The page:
All 800 college students to become Dementia Friends
- Credit: Archant
Sidmouth College has launched a long-term plan to train all 800 of its pupils as ‘Dementia Friends’.
The Sid Valley Memory Café is working in partnership with the school to ask every student to pledge to help vulnerable, elderly residents in the community.
The school was one of the first in the country to sign up to the initiative - to help create a dementia-friendly generation - in January 2014.
Teacher Lisa Whitworth said that the long-term goal would include training a group of sixth form students to become dementia champions, who can deliver sessions to the rest of the school.
‘Dementia Friends’ champion and memory café chairman Rachel Johnstone trained 120 pupils in year seven last Tuesday.
Ms Johnstone said: “I was very surprised by how aware they were and how much empathy that they showed to people with dementia. A lot of them were practical with their ideas that could be implemented to help those with dementia.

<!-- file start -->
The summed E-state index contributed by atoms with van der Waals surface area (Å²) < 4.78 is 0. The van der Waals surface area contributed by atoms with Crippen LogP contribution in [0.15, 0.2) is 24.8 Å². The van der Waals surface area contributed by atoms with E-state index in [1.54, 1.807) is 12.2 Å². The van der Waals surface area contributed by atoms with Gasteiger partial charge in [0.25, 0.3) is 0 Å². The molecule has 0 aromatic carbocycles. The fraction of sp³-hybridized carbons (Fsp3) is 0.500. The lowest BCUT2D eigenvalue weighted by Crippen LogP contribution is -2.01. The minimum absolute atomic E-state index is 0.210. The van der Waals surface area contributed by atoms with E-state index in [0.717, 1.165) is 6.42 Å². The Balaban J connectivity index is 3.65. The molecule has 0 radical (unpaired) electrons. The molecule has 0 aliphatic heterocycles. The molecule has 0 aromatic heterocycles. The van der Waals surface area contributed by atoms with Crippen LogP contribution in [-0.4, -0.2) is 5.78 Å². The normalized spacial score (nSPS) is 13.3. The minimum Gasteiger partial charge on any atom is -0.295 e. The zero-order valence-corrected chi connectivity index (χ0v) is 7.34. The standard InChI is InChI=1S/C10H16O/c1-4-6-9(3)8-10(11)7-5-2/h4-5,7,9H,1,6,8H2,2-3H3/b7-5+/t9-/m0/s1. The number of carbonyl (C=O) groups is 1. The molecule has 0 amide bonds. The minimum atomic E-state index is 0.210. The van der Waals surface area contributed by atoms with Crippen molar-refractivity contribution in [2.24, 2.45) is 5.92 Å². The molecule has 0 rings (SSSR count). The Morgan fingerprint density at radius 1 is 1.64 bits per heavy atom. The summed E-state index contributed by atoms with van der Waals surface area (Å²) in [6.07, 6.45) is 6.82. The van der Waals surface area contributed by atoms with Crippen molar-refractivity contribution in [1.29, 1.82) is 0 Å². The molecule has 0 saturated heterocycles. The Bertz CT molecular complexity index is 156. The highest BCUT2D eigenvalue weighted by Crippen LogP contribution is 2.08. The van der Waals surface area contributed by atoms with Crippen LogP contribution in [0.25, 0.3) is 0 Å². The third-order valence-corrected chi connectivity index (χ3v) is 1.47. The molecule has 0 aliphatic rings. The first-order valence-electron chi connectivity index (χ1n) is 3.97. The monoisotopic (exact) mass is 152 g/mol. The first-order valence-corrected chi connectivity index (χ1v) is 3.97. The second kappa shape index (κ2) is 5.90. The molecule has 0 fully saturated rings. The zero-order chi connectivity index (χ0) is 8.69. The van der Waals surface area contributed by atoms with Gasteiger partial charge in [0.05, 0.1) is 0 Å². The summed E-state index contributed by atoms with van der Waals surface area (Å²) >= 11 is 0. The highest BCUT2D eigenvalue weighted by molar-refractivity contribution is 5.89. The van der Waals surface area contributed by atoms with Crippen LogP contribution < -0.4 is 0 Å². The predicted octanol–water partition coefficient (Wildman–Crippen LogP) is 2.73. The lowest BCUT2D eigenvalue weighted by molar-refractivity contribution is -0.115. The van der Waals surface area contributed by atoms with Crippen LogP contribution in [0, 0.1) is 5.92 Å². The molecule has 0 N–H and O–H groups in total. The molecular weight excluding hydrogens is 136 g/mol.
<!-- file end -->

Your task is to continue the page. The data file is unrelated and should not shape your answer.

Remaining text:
“It was really encouraging and I am confident for them to be going out in the community and becoming dementia friends.”
- 1 Business breakfast aims to link up local professionals
- 2 Plan unveiled to restore 'magical' hidden garden in Sidmouth
- 3 New town council chair sets out his aims
- 4 Bugler needed for Sidmouth beacon lighting event
- 5 Cost of living crisis how Sidmouth businesses are coping
- 6 'Thank you' - Ukraine medic moved to tears by donations from Ottery
- 7 Ottery residents struggling with Medical Centre absence
- 8 Recycled toy shop's kind gesture to Ukrainian families
- 9 Mica Paris apologises to Sidmouth as festival concert is moved to following day
- 10 Local slimmer wins prize for low-calorie stew recipe
Each student was presented with a ‘forget me not badge’ for completing the training.
The scheme is part of a character education grant, which was given to the college by the Department for Education earlier this year. The grant focuses on the pupils improving in the four key areas of resilience, leadership, community and curiosity.
The school has organised events to raise money for the memory café and its Admiral Nurse Campaign.
Mrs Whitworth said: “Youngsters really struggle with thinking what it is like to be old. So this started as a small way to teach them about what dementia is. It has been interesting to read the pledges and they are spot on from ‘I will not judge’ and ‘I will spend time with older members of my family’ to making sure to help people cross the road if they look confused.
“It is what we want to see - young people doing things in the community.”